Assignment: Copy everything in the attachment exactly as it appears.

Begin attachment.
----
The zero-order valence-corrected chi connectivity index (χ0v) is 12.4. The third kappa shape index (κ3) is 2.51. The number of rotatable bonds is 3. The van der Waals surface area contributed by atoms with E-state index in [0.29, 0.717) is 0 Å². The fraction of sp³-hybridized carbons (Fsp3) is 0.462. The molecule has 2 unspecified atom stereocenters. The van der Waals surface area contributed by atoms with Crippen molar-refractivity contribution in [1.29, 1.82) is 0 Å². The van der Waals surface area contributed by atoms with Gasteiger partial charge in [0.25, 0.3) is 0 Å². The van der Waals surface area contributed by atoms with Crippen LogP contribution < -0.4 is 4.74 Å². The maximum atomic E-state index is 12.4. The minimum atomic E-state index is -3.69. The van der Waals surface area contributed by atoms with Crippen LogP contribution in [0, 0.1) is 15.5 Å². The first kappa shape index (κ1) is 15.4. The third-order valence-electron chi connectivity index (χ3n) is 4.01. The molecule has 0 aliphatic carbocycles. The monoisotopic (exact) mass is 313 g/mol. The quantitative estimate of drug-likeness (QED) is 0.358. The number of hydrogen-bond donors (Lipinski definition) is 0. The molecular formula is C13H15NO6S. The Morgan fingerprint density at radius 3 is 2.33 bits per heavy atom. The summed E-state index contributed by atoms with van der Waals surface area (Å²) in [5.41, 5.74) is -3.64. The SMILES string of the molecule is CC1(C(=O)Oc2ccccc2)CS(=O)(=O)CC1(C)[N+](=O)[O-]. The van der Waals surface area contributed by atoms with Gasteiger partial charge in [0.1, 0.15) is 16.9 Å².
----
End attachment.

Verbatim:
The zero-order valence-corrected chi connectivity index (χ0v) is 12.4. The third kappa shape index (κ3) is 2.51. The number of rotatable bonds is 3. The van der Waals surface area contributed by atoms with E-state index in [0.29, 0.717) is 0 Å². The fraction of sp³-hybridized carbons (Fsp3) is 0.462. The molecule has 2 unspecified atom stereocenters. The van der Waals surface area contributed by atoms with Crippen molar-refractivity contribution in [1.29, 1.82) is 0 Å². The van der Waals surface area contributed by atoms with Gasteiger partial charge in [0.25, 0.3) is 0 Å². The van der Waals surface area contributed by atoms with Crippen LogP contribution < -0.4 is 4.74 Å². The maximum atomic E-state index is 12.4. The minimum atomic E-state index is -3.69. The van der Waals surface area contributed by atoms with Crippen LogP contribution in [0, 0.1) is 15.5 Å². The first kappa shape index (κ1) is 15.4. The third-order valence-electron chi connectivity index (χ3n) is 4.01. The molecule has 0 aliphatic carbocycles. The monoisotopic (exact) mass is 313 g/mol. The quantitative estimate of drug-likeness (QED) is 0.358. The number of hydrogen-bond donors (Lipinski definition) is 0. The molecular formula is C13H15NO6S. The Morgan fingerprint density at radius 3 is 2.33 bits per heavy atom. The summed E-state index contributed by atoms with van der Waals surface area (Å²) in [5.41, 5.74) is -3.64. The SMILES string of the molecule is CC1(C(=O)Oc2ccccc2)CS(=O)(=O)CC1(C)[N+](=O)[O-]. The van der Waals surface area contributed by atoms with Gasteiger partial charge in [0.1, 0.15) is 16.9 Å².